An informative abstract, on the other hand, is written for bigger papers. Here, you take the most important parts of your whole paper, including the results, and condense them into one piece which may be as long as a whole page.

There is actually a third kind of abstract – critical. It has the same goals as a descriptive or informative abstract and is done the same way, but the difference is that here you summarize someone else's work, not yours. You showcase how what relevance other author's work has to your own research, and possibly give some critique. This kind of abstract, however, is seldom assigned to students.


First of all, you need to clarify to yourself why you are even doing this. If your paper is about alcohol intoxication, your reader will want to know why it matters, how it relates to you, and what the purpose of your research is. So, when writing your abstract, keep in mind the following questions:

  • What motivated me to take on this topic?
  • How did I research the issue?
  • What have I found out?
  • Why is my research important?
  • Why should others be interested in my research?

As you begin to write you abstract, first explain the problem that you are tackling in your paper. You describe this problem as a specific or general one. Then, you state your main argument. Sometimes, you can combine the problem description with the explanation of your motivation, but this is a rare occasion. More often than not, you will talk about your motivation separately. After that, you talk about your methods. You mention whether it was a field work or you were reviewing the works of others and describe your approach. Then you list the evidence that you have collected to support your main argument, as well as the brief overview of the sources where you have found this evidence.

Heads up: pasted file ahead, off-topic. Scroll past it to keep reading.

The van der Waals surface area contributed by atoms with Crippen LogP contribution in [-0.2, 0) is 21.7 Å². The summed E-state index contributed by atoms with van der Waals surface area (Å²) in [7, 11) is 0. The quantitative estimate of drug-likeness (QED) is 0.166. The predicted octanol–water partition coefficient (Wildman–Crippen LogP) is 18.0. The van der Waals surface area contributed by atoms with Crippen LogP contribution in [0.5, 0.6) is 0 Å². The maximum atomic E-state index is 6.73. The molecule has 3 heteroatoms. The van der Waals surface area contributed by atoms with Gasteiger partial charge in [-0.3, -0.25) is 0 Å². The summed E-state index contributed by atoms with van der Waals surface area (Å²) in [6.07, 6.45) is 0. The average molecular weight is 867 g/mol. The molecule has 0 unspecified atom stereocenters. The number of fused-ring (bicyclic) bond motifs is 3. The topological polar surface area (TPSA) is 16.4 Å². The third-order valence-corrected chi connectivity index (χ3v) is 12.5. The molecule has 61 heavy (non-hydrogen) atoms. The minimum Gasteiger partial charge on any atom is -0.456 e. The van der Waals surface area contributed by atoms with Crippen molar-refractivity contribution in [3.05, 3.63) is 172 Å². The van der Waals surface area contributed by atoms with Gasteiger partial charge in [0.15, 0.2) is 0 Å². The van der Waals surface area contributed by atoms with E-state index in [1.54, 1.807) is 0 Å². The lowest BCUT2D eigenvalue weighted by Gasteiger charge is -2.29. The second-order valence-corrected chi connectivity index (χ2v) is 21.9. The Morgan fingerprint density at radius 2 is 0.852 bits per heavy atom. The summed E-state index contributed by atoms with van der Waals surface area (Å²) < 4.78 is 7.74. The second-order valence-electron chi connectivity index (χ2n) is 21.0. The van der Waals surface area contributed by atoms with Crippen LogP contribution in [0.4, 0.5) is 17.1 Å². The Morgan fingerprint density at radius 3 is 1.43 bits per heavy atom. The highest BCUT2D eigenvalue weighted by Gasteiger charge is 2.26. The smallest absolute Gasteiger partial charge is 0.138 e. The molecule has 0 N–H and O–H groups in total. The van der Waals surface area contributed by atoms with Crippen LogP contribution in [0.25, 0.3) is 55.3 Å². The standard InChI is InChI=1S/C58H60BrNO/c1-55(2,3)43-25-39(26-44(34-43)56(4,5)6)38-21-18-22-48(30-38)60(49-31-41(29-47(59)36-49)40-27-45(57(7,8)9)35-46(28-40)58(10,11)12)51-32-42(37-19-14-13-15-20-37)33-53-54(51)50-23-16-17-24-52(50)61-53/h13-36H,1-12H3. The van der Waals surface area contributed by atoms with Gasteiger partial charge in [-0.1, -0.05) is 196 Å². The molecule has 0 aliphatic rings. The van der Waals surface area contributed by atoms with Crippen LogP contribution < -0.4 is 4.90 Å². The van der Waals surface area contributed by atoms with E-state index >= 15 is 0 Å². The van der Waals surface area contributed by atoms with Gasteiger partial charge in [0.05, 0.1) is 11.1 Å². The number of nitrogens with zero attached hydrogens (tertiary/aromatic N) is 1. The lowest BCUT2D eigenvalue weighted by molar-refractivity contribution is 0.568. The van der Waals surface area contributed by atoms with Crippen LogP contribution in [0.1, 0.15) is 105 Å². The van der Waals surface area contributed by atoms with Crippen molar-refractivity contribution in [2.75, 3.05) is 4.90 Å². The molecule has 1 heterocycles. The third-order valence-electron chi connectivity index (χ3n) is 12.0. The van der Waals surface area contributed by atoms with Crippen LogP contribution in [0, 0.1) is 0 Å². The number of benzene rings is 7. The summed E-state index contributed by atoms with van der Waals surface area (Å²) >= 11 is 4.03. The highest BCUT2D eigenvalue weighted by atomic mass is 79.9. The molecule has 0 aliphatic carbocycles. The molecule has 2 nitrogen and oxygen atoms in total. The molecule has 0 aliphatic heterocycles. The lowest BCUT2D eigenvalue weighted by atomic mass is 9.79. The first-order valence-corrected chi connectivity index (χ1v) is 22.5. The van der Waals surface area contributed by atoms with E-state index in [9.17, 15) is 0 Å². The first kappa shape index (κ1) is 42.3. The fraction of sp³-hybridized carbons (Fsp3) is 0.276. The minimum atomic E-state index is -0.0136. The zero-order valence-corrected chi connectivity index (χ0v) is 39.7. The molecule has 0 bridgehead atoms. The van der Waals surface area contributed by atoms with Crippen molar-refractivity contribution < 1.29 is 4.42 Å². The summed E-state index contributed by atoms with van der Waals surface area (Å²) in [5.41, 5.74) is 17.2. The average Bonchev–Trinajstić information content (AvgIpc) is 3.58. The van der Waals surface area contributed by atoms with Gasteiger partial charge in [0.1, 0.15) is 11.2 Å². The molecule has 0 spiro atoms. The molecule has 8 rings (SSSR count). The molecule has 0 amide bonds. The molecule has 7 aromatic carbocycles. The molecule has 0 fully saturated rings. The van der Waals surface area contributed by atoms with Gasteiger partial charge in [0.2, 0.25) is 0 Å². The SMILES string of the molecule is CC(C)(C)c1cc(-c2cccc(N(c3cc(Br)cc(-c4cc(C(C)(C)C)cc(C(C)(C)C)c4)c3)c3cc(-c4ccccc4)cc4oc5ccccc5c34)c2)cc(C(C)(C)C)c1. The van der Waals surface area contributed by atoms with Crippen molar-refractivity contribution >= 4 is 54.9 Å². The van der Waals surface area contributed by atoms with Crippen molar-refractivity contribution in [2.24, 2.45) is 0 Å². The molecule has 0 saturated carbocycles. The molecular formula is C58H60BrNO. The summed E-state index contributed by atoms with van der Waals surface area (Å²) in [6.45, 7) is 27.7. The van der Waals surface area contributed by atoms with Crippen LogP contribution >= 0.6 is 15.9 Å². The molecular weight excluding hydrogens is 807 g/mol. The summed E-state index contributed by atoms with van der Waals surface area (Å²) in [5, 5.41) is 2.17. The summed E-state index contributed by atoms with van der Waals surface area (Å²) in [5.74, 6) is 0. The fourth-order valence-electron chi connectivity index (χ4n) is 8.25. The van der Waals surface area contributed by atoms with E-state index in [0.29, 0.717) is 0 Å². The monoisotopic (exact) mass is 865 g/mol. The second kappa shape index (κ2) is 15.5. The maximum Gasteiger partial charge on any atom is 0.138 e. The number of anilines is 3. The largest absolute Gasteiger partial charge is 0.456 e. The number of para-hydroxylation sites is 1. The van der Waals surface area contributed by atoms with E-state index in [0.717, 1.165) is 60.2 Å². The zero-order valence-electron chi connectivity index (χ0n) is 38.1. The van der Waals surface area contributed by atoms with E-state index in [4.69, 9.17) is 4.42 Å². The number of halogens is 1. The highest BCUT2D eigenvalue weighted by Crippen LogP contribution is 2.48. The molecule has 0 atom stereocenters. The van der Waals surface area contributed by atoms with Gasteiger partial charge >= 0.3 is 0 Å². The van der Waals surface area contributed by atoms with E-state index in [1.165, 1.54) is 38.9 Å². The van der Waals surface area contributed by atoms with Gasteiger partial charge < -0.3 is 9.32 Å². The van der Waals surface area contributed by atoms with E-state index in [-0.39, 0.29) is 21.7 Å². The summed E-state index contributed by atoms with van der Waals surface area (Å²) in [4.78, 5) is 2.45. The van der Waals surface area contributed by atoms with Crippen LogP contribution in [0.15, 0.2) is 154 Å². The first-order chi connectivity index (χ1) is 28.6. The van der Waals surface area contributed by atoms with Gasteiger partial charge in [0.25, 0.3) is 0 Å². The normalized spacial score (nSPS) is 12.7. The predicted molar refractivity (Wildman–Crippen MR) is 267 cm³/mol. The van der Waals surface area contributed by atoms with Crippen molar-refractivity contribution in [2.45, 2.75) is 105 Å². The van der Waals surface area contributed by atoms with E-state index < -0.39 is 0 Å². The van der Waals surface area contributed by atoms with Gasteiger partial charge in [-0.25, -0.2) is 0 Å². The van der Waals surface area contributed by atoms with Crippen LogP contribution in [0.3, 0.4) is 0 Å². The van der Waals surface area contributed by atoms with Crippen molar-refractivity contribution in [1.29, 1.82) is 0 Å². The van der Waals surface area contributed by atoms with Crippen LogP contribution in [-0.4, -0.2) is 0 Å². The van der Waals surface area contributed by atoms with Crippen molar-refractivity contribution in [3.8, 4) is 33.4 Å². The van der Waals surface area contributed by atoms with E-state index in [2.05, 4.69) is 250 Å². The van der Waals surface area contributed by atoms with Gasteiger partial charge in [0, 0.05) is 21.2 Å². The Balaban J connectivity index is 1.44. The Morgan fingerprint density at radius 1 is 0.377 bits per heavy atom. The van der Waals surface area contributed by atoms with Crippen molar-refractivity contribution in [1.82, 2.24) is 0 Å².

If you are writing an informative abstract, you are to describe the results of your research. You briefly describe what you have found out in the course of your research and how your argument was supported (or not).

In conclusion, you discuss the importance and relevance of your study, the meaning of the outcomes of your research. And so, this conclusion is the closing part of your abstract.


Check if your abstract has a clear, logical structure. This structure should be the same as with most other academic papers: the introduction, the main body, and the conclusion - because basically, your abstract mimics your paper, only in a very laconic form. If your professor gave you any specific questions that should be answered in your abstract, make sure that they are answered. If you were supplied with any specific format guidelines to follow in your abstract, make sure you follow them to the letter.

Double-check to ensure that no smallest portion of your abstract sounds ambiguous or vague. While some paragraphs of the paper itself are allowed to be intentionally vague – to engage the reader, abstract works differently – it should inform the reader exactly what they are to deal with, should they choose to read the actual paper. So, no ambiguity can be allowed here. Briefness is crucial. If possible, avoid using too specific terminology or acronyms, because explaining them will take the precious place. Do not refer to any names, unless you are positive that they are generally well-known. An abstract is also no place for long quotations, tables, figures, or any other reference materials and infographics.

All that is left now is to proofread and finalize your draft. And – you're good to go!